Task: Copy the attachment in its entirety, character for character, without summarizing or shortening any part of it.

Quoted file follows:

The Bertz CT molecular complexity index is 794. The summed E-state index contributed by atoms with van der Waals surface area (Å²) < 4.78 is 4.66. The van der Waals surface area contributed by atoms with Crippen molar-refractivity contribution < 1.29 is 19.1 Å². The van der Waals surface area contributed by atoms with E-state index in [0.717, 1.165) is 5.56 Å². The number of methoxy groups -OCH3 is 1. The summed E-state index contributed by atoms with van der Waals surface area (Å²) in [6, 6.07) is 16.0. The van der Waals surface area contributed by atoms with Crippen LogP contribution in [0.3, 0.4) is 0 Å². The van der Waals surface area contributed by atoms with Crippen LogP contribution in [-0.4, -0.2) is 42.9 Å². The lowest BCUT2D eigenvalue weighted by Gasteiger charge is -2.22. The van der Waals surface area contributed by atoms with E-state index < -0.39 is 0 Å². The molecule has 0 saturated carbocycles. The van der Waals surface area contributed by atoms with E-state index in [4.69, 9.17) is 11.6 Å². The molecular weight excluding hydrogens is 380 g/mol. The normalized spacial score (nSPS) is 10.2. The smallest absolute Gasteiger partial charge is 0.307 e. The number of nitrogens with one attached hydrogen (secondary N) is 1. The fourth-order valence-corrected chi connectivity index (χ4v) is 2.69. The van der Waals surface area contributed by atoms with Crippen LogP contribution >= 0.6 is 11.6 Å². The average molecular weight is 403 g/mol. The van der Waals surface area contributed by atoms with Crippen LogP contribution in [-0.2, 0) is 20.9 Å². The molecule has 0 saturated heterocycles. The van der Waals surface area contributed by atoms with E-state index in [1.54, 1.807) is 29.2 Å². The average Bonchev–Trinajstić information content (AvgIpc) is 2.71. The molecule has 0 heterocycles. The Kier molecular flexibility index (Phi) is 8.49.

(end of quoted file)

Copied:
The Bertz CT molecular complexity index is 794. The summed E-state index contributed by atoms with van der Waals surface area (Å²) < 4.78 is 4.66. The van der Waals surface area contributed by atoms with Crippen molar-refractivity contribution < 1.29 is 19.1 Å². The van der Waals surface area contributed by atoms with E-state index in [0.717, 1.165) is 5.56 Å². The number of methoxy groups -OCH3 is 1. The summed E-state index contributed by atoms with van der Waals surface area (Å²) in [6, 6.07) is 16.0. The van der Waals surface area contributed by atoms with Crippen LogP contribution in [0.3, 0.4) is 0 Å². The van der Waals surface area contributed by atoms with Crippen LogP contribution in [-0.4, -0.2) is 42.9 Å². The lowest BCUT2D eigenvalue weighted by Gasteiger charge is -2.22. The van der Waals surface area contributed by atoms with E-state index < -0.39 is 0 Å². The molecule has 0 saturated carbocycles. The van der Waals surface area contributed by atoms with E-state index in [4.69, 9.17) is 11.6 Å². The molecular weight excluding hydrogens is 380 g/mol. The normalized spacial score (nSPS) is 10.2. The smallest absolute Gasteiger partial charge is 0.307 e. The number of nitrogens with one attached hydrogen (secondary N) is 1. The fourth-order valence-corrected chi connectivity index (χ4v) is 2.69. The van der Waals surface area contributed by atoms with Crippen LogP contribution >= 0.6 is 11.6 Å². The average molecular weight is 403 g/mol. The van der Waals surface area contributed by atoms with Crippen LogP contribution in [-0.2, 0) is 20.9 Å². The molecule has 0 saturated heterocycles. The van der Waals surface area contributed by atoms with E-state index in [1.54, 1.807) is 29.2 Å². The average Bonchev–Trinajstić information content (AvgIpc) is 2.71. The molecule has 0 heterocycles. The Kier molecular flexibility index (Phi) is 8.49.